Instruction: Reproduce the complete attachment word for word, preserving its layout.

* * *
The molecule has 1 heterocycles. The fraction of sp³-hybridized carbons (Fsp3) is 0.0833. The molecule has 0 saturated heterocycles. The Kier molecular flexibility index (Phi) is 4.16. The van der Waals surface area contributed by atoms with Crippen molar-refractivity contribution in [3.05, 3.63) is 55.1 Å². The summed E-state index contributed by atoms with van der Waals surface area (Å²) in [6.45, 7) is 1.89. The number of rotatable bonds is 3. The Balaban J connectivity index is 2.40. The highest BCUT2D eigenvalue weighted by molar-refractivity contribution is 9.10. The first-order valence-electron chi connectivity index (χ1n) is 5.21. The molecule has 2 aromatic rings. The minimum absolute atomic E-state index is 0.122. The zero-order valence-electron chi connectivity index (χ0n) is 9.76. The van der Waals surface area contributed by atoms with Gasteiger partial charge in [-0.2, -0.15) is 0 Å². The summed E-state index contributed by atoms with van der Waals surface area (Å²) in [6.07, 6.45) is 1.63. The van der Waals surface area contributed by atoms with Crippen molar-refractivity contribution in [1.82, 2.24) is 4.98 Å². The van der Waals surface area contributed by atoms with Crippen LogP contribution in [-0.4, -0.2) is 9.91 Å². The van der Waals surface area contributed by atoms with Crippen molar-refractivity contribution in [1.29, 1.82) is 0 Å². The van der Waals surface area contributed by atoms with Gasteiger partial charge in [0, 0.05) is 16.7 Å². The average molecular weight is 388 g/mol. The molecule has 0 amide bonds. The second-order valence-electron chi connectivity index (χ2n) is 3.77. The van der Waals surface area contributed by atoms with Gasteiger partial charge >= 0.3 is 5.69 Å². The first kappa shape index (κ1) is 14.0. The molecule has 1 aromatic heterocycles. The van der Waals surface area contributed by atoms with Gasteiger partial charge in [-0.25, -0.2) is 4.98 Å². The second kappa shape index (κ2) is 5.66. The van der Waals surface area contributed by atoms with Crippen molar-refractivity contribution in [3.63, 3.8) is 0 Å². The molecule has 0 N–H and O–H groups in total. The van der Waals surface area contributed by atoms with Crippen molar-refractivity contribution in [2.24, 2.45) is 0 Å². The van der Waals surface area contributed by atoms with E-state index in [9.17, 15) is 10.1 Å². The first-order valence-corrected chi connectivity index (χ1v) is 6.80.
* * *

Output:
The molecule has 1 heterocycles. The fraction of sp³-hybridized carbons (Fsp3) is 0.0833. The molecule has 0 saturated heterocycles. The Kier molecular flexibility index (Phi) is 4.16. The van der Waals surface area contributed by atoms with Crippen molar-refractivity contribution in [3.05, 3.63) is 55.1 Å². The summed E-state index contributed by atoms with van der Waals surface area (Å²) in [6.45, 7) is 1.89. The number of rotatable bonds is 3. The Balaban J connectivity index is 2.40. The highest BCUT2D eigenvalue weighted by molar-refractivity contribution is 9.10. The first-order valence-electron chi connectivity index (χ1n) is 5.21. The molecule has 2 aromatic rings. The minimum absolute atomic E-state index is 0.122. The zero-order valence-electron chi connectivity index (χ0n) is 9.76. The van der Waals surface area contributed by atoms with Gasteiger partial charge in [-0.2, -0.15) is 0 Å². The summed E-state index contributed by atoms with van der Waals surface area (Å²) in [6.07, 6.45) is 1.63. The van der Waals surface area contributed by atoms with Crippen molar-refractivity contribution in [1.82, 2.24) is 4.98 Å². The van der Waals surface area contributed by atoms with Crippen LogP contribution in [-0.4, -0.2) is 9.91 Å². The van der Waals surface area contributed by atoms with Crippen molar-refractivity contribution in [1.29, 1.82) is 0 Å². The van der Waals surface area contributed by atoms with Gasteiger partial charge in [0, 0.05) is 16.7 Å². The average molecular weight is 388 g/mol. The molecule has 0 amide bonds. The second-order valence-electron chi connectivity index (χ2n) is 3.77. The van der Waals surface area contributed by atoms with Gasteiger partial charge >= 0.3 is 5.69 Å². The first kappa shape index (κ1) is 14.0. The molecule has 1 aromatic heterocycles. The van der Waals surface area contributed by atoms with Gasteiger partial charge in [-0.25, -0.2) is 4.98 Å². The second kappa shape index (κ2) is 5.66. The van der Waals surface area contributed by atoms with Crippen molar-refractivity contribution in [3.63, 3.8) is 0 Å². The molecule has 0 N–H and O–H groups in total. The van der Waals surface area contributed by atoms with Crippen molar-refractivity contribution in [2.24, 2.45) is 0 Å². The van der Waals surface area contributed by atoms with E-state index in [9.17, 15) is 10.1 Å². The first-order valence-corrected chi connectivity index (χ1v) is 6.80.